Many people of note have ridden on Camarillo White Horses including Governor Ronald Reagan, President Warren G. Harding, and 1946 Nobel Peace Prize recipient John Mott, as well as movie stars Leo Carrillo and Steven Ford (son of President Gerald Ford).[3]

As of 2010 there are only 20 Camarillo White Horses: three stallions, five mares, three geldings, two colts, and seven foals.[7]

Personal achievementsEdit

Camarillo was a member of the Ventura County Board of Supervisors for eight years. He also was a member of the Knights of Columbus, serving as Grand Knight of the Oxnard Council for two terms, was a member of the Benevolent and Protective Order of Elks of Santa Barbara, and was a member of the Native Sons of the Golden West.

Besides running his ranch he was a vice president of the First National Bank of Ventura, vice president of the Ojai State Bank of Nordoff, a director of A. Levy Bank, Incorporated, of Oxnard, and was a stockholder in the First National Bank of Oxnard and in the Fillmore State Bank in Ventura County.[8]

Camarillo had leadership roles on the Ventura County Fair Board and on the California State Fair Board, and in the Camarillo City Chamber of Commerce, Peoples Lumber Company, Los Rancheros Visitadores, and California Lima Bean Growers Association. He served as a member of the Pleasant Valley School District Board of Trustees for 57 years, from 1894 to 1951.[3]

ContributionsEdit

Camarillo made significant contributions to Ventura County. He helped found the Oxnard Union High School District on October 4, 1901. The boundary was from the Ventura River to the Los Angeles County line.[9] In 1956, when the district was ready to build the first high school in Camarillo, he donated 50 acres of land.[3] He was present for the groundbreaking of this school that was named after him. Adolfo Camarillo High School opened in 1958.[2] According to Carol Yung, a volunteer at the Camarillo Ranch who is also a board member and tour guide for the Camarillo Ranch Foundation, the high school cheerleaders and band walked over to the Camarillo Ranch House to celebrate his birthday.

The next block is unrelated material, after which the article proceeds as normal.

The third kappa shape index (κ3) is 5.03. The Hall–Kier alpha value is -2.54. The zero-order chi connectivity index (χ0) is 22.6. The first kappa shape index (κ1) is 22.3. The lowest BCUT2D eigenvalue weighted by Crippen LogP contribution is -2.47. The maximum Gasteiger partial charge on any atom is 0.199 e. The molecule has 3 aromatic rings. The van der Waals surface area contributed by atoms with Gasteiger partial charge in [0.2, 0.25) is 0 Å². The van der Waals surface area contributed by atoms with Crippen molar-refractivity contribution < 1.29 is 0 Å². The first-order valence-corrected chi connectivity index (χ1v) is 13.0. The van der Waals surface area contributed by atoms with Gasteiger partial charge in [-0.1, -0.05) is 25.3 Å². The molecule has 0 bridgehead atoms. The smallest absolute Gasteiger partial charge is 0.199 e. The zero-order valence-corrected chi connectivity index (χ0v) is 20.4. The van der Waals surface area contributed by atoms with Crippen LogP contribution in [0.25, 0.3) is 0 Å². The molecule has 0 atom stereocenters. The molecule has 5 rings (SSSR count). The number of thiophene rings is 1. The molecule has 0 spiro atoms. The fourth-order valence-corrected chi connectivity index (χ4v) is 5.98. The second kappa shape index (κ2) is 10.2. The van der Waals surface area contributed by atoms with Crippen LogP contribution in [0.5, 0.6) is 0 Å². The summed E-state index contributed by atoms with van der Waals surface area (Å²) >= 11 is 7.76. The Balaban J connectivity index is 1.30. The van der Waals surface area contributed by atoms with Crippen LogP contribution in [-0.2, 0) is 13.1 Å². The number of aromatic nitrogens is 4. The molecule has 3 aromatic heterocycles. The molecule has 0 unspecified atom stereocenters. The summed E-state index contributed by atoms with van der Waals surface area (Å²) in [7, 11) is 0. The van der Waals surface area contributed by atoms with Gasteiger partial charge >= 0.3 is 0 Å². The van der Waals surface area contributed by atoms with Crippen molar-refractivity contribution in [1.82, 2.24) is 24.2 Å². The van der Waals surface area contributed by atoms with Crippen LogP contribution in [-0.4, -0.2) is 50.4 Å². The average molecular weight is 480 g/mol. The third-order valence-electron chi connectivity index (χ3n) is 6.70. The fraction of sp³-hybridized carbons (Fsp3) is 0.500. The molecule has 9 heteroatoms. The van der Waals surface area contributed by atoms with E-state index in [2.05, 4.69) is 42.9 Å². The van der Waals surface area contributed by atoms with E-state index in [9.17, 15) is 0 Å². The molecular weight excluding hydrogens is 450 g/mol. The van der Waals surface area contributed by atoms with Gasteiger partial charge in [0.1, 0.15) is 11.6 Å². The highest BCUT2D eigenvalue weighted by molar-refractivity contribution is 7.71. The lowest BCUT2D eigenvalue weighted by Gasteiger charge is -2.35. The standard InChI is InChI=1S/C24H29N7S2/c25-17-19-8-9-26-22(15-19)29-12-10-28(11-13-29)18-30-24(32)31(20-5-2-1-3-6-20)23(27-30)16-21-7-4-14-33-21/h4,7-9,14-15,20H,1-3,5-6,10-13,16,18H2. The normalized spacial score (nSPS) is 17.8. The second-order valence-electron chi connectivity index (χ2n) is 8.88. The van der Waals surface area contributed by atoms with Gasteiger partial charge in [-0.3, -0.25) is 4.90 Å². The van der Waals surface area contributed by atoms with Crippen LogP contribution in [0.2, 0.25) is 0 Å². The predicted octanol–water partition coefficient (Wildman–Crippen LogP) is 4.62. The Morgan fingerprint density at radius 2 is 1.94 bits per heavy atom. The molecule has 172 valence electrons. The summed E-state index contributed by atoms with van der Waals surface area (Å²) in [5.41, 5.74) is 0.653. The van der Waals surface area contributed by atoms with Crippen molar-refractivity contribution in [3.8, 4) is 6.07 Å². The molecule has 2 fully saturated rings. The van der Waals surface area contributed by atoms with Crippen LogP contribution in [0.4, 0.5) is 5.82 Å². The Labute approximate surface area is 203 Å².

In 1904 Camarillo donated land to extend the Southern Pacific Railroad through Camarillo and for the expansion of St. John's Seminary to include St. John's College.[3] He also donated land in 1937 for the Conejo Grade portion of the highway that is now the Ventura Freeway. In 1890 Camarillo, with the help of two Chumash Indian boys, planted two rows of eucalyptus trees. The trees lined Highway 101 in Camarillo for many years. Some of the trees are still present along the north side of the freeway.[3]

Camarillo Ranch HouseEdit

The Camarillo Ranch House is a Queen Anne Victorian style home that was built in 1892 by Camarillo and several other workers; the house was a cultural and social hub that was the center of the ranch. Camarillo enlisted the services of architects Franklin Ward and Herman Anlauf. Camarillo used his ranch mostly for growing crops. His main crops were lima beans, barley, corn, alfalfa, walnuts, and citrus.

According to Carol Yung, some of the land that Camarillo owned was in the Mission Oaks and Leisure Village area of the city that now bears his name. After his death in 1958, the land went to his family.[citation needed] Financial problems arose after some family deaths, so parcels of land were sold off due to taxes and land was given to St. John Cemetery.[citation needed]